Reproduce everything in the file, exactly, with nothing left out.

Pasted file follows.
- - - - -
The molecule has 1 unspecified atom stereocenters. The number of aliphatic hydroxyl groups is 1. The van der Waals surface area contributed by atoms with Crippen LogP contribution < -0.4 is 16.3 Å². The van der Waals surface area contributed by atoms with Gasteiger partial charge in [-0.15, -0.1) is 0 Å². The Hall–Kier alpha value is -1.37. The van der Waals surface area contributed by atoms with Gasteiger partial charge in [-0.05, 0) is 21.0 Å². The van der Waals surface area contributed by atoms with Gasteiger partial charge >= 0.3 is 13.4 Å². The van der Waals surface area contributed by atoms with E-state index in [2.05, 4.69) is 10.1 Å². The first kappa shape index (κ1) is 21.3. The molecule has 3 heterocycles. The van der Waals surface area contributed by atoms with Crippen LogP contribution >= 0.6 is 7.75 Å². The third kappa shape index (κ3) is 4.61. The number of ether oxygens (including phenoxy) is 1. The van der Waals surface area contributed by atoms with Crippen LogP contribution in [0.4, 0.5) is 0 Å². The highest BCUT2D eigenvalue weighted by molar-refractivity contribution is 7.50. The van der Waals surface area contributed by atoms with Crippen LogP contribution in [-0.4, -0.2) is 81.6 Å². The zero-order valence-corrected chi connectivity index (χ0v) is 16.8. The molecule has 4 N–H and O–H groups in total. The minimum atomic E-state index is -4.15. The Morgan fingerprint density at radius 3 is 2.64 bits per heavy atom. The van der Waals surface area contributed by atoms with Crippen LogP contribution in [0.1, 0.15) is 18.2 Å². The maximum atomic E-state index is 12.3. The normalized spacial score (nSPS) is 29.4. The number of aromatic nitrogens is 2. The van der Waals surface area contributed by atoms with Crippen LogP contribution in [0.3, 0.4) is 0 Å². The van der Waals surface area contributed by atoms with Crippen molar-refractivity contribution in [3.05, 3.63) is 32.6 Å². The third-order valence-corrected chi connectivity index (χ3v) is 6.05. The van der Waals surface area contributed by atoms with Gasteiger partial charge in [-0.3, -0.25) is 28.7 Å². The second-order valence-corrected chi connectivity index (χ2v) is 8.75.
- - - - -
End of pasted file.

The molecule has 1 unspecified atom stereocenters. The number of aliphatic hydroxyl groups is 1. The van der Waals surface area contributed by atoms with Crippen LogP contribution < -0.4 is 16.3 Å². The van der Waals surface area contributed by atoms with Gasteiger partial charge in [-0.15, -0.1) is 0 Å². The Hall–Kier alpha value is -1.37. The van der Waals surface area contributed by atoms with Gasteiger partial charge in [-0.05, 0) is 21.0 Å². The van der Waals surface area contributed by atoms with Gasteiger partial charge >= 0.3 is 13.4 Å². The van der Waals surface area contributed by atoms with E-state index in [2.05, 4.69) is 10.1 Å². The first kappa shape index (κ1) is 21.3. The molecule has 3 heterocycles. The van der Waals surface area contributed by atoms with Crippen LogP contribution >= 0.6 is 7.75 Å². The third kappa shape index (κ3) is 4.61. The number of ether oxygens (including phenoxy) is 1. The van der Waals surface area contributed by atoms with Crippen LogP contribution in [0.4, 0.5) is 0 Å². The highest BCUT2D eigenvalue weighted by molar-refractivity contribution is 7.50. The van der Waals surface area contributed by atoms with Crippen LogP contribution in [-0.4, -0.2) is 81.6 Å². The zero-order valence-corrected chi connectivity index (χ0v) is 16.8. The molecule has 4 N–H and O–H groups in total. The minimum atomic E-state index is -4.15. The Morgan fingerprint density at radius 3 is 2.64 bits per heavy atom. The van der Waals surface area contributed by atoms with Crippen LogP contribution in [0.1, 0.15) is 18.2 Å². The maximum atomic E-state index is 12.3. The normalized spacial score (nSPS) is 29.4. The number of aromatic nitrogens is 2. The van der Waals surface area contributed by atoms with Crippen LogP contribution in [0.3, 0.4) is 0 Å². The van der Waals surface area contributed by atoms with Crippen molar-refractivity contribution in [3.05, 3.63) is 32.6 Å². The third-order valence-corrected chi connectivity index (χ3v) is 6.05. The van der Waals surface area contributed by atoms with Gasteiger partial charge in [-0.3, -0.25) is 28.7 Å². The second-order valence-corrected chi connectivity index (χ2v) is 8.75.